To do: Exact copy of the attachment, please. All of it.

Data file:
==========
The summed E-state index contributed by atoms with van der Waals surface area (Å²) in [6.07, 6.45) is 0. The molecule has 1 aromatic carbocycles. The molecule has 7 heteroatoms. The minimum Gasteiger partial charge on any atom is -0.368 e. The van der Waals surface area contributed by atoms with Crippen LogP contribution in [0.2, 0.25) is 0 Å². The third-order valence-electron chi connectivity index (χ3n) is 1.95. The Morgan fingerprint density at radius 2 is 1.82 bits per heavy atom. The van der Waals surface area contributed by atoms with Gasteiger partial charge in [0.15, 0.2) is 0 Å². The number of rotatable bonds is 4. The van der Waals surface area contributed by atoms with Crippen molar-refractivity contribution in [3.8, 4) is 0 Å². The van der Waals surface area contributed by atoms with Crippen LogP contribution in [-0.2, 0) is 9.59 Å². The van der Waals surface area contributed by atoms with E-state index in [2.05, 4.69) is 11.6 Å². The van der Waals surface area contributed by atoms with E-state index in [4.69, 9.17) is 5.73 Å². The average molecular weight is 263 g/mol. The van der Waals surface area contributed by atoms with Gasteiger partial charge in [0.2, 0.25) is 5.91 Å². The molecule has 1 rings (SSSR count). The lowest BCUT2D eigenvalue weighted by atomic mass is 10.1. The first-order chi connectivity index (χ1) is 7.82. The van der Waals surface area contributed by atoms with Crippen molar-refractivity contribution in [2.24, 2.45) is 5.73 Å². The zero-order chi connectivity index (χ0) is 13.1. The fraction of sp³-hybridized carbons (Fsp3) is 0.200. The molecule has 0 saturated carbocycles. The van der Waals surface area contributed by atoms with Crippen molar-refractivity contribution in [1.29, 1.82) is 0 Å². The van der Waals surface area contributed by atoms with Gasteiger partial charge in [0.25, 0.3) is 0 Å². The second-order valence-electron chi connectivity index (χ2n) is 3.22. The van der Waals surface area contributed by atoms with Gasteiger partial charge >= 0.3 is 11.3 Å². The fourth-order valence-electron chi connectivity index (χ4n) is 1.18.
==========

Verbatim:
The summed E-state index contributed by atoms with van der Waals surface area (Å²) in [6.07, 6.45) is 0. The molecule has 1 aromatic carbocycles. The molecule has 7 heteroatoms. The minimum Gasteiger partial charge on any atom is -0.368 e. The van der Waals surface area contributed by atoms with Crippen LogP contribution in [0.2, 0.25) is 0 Å². The third-order valence-electron chi connectivity index (χ3n) is 1.95. The Morgan fingerprint density at radius 2 is 1.82 bits per heavy atom. The van der Waals surface area contributed by atoms with Gasteiger partial charge in [0.15, 0.2) is 0 Å². The number of rotatable bonds is 4. The van der Waals surface area contributed by atoms with Crippen molar-refractivity contribution in [3.8, 4) is 0 Å². The van der Waals surface area contributed by atoms with Crippen LogP contribution in [-0.2, 0) is 9.59 Å². The van der Waals surface area contributed by atoms with E-state index in [2.05, 4.69) is 11.6 Å². The van der Waals surface area contributed by atoms with E-state index in [4.69, 9.17) is 5.73 Å². The average molecular weight is 263 g/mol. The van der Waals surface area contributed by atoms with Gasteiger partial charge in [0.2, 0.25) is 5.91 Å². The molecule has 1 rings (SSSR count). The lowest BCUT2D eigenvalue weighted by atomic mass is 10.1. The first-order chi connectivity index (χ1) is 7.82. The van der Waals surface area contributed by atoms with Crippen molar-refractivity contribution in [2.24, 2.45) is 5.73 Å². The zero-order chi connectivity index (χ0) is 13.1. The fraction of sp³-hybridized carbons (Fsp3) is 0.200. The molecule has 0 saturated carbocycles. The van der Waals surface area contributed by atoms with Crippen molar-refractivity contribution in [1.29, 1.82) is 0 Å². The van der Waals surface area contributed by atoms with Gasteiger partial charge in [0.25, 0.3) is 0 Å². The second-order valence-electron chi connectivity index (χ2n) is 3.22. The van der Waals surface area contributed by atoms with Gasteiger partial charge >= 0.3 is 11.3 Å². The fourth-order valence-electron chi connectivity index (χ4n) is 1.18.